We’ve been waiting for faster wage growth and now we have it. Average hourly earnings rose 0.3 percent in January and are up 2.9 percent in the past year, the largest increase for any twelve months since 2008–09. The difference is that, back then, wage growth was decelerating from an even faster pace and now we have wage growth that’s accelerating instead. Look for more acceleration in the months ahead as the effects of lower tax rates (particularly on companies) and deregulation ripple through the economy, encouraging more investment in the U.S.
Job growth was strong in January, as well, with nonfarm payrolls up 200,000 and civilian employment, an alternative measure of jobs that includes small-business start-ups, growing 409,000. In the past year, these two measures of jobs are up 176,000 per month and 196,000 per month, respectively, and we expect more of the same in the year ahead.
Although the unemployment rate stayed at 4.1 percent, that was due to a 518,000 increase in the labor force, which is welcome news. In the past year, the labor force is up 116,000 per month. Look for a decline to 3.6 percent by year end, which would be the lowest since 1969. After that, in 2019, we should get a jobless rate down to 3.2 percent, which would be the lowest since the early 1950s.
The worst part of today’s report was a 0.5 percent drop in hours worked. However, we think that was likely weather-related and will reverse in February. The civilian-employment measure of workers missing work due to weather was the second highest for any January in the past 20 years. Despite the drop in hours, total earnings, which combines the total number of hours worked and average hourly earnings, is up 4.3 percent from a year ago, suggesting plenty of growth in consumer purchasing power even before the tax cuts kick in.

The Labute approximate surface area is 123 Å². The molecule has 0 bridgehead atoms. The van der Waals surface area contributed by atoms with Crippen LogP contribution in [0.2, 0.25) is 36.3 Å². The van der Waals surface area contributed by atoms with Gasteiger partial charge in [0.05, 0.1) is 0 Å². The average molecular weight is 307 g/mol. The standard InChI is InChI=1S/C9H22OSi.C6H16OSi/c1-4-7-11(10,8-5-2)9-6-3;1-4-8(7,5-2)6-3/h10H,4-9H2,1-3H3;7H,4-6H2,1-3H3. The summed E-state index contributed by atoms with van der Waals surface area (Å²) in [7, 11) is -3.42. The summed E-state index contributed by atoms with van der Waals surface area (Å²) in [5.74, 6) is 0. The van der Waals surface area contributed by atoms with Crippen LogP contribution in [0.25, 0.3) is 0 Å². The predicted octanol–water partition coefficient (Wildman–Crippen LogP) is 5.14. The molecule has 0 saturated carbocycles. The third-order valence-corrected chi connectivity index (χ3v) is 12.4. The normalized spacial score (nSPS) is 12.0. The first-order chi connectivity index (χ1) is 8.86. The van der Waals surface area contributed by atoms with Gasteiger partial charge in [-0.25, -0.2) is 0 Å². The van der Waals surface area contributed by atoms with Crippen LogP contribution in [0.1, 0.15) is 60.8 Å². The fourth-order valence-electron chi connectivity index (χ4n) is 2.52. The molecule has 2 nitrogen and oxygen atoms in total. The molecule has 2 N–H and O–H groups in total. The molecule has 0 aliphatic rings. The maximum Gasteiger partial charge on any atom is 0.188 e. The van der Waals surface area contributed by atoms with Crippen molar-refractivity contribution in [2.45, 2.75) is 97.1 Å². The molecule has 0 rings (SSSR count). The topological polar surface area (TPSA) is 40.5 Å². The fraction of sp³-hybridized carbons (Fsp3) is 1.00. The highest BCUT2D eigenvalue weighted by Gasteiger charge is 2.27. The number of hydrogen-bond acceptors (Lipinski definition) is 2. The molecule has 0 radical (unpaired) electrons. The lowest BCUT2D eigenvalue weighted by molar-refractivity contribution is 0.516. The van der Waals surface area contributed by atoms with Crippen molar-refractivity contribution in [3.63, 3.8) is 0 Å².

In other recent news, automakers reported selling cars and light trucks at a 17.2 million annual rate in January, down 3.9 percent from December and down 1.6 percent from a year ago. Given the unusual strength of auto sales in the last few years, sales this year should continue to lag levels hit in 2016–17, as consumers shift their purchases toward other sectors.
Meanwhile, the economy keeps chugging along. It’s early, but the data we have so far suggest real GDP is growing at about a 4 percent annual rate in the first quarter of 2018. Put it all together and it looks like the Fed is more likely than ever to raise rates four times this year, not three.